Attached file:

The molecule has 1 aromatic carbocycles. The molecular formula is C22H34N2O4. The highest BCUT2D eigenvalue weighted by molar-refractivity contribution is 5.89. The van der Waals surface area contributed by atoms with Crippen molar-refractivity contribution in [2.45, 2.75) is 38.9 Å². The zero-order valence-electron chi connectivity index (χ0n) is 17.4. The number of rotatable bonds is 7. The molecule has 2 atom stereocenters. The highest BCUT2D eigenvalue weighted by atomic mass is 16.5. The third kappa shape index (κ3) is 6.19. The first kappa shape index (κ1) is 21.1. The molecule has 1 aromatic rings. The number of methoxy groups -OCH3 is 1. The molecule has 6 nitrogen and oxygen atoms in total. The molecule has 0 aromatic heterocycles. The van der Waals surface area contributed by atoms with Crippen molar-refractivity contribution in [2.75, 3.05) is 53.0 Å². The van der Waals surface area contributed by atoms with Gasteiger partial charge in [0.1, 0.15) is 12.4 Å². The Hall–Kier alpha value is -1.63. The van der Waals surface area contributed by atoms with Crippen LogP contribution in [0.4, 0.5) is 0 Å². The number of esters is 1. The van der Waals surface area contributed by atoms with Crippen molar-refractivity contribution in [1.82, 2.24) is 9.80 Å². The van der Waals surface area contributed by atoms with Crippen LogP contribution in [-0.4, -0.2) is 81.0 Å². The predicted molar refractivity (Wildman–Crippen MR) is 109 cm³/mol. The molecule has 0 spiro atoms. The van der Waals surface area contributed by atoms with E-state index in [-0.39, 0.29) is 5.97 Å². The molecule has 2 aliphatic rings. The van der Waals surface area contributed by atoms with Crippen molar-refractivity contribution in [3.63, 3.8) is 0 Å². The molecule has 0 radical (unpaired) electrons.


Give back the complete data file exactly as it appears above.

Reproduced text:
The molecule has 1 aromatic carbocycles. The molecular formula is C22H34N2O4. The highest BCUT2D eigenvalue weighted by molar-refractivity contribution is 5.89. The van der Waals surface area contributed by atoms with Crippen molar-refractivity contribution in [2.45, 2.75) is 38.9 Å². The zero-order valence-electron chi connectivity index (χ0n) is 17.4. The number of rotatable bonds is 7. The molecule has 2 atom stereocenters. The highest BCUT2D eigenvalue weighted by atomic mass is 16.5. The third kappa shape index (κ3) is 6.19. The first kappa shape index (κ1) is 21.1. The molecule has 1 aromatic rings. The number of methoxy groups -OCH3 is 1. The molecule has 6 nitrogen and oxygen atoms in total. The molecule has 0 aromatic heterocycles. The van der Waals surface area contributed by atoms with Crippen molar-refractivity contribution in [2.75, 3.05) is 53.0 Å². The van der Waals surface area contributed by atoms with Gasteiger partial charge in [0.1, 0.15) is 12.4 Å². The Hall–Kier alpha value is -1.63. The van der Waals surface area contributed by atoms with Crippen LogP contribution in [0.4, 0.5) is 0 Å². The number of esters is 1. The van der Waals surface area contributed by atoms with Crippen molar-refractivity contribution in [1.82, 2.24) is 9.80 Å². The van der Waals surface area contributed by atoms with Crippen LogP contribution in [-0.4, -0.2) is 81.0 Å². The predicted molar refractivity (Wildman–Crippen MR) is 109 cm³/mol. The molecule has 0 spiro atoms. The van der Waals surface area contributed by atoms with E-state index in [-0.39, 0.29) is 5.97 Å². The molecule has 2 aliphatic rings. The van der Waals surface area contributed by atoms with Crippen molar-refractivity contribution in [3.63, 3.8) is 0 Å². The molecule has 0 radical (unpaired) electrons.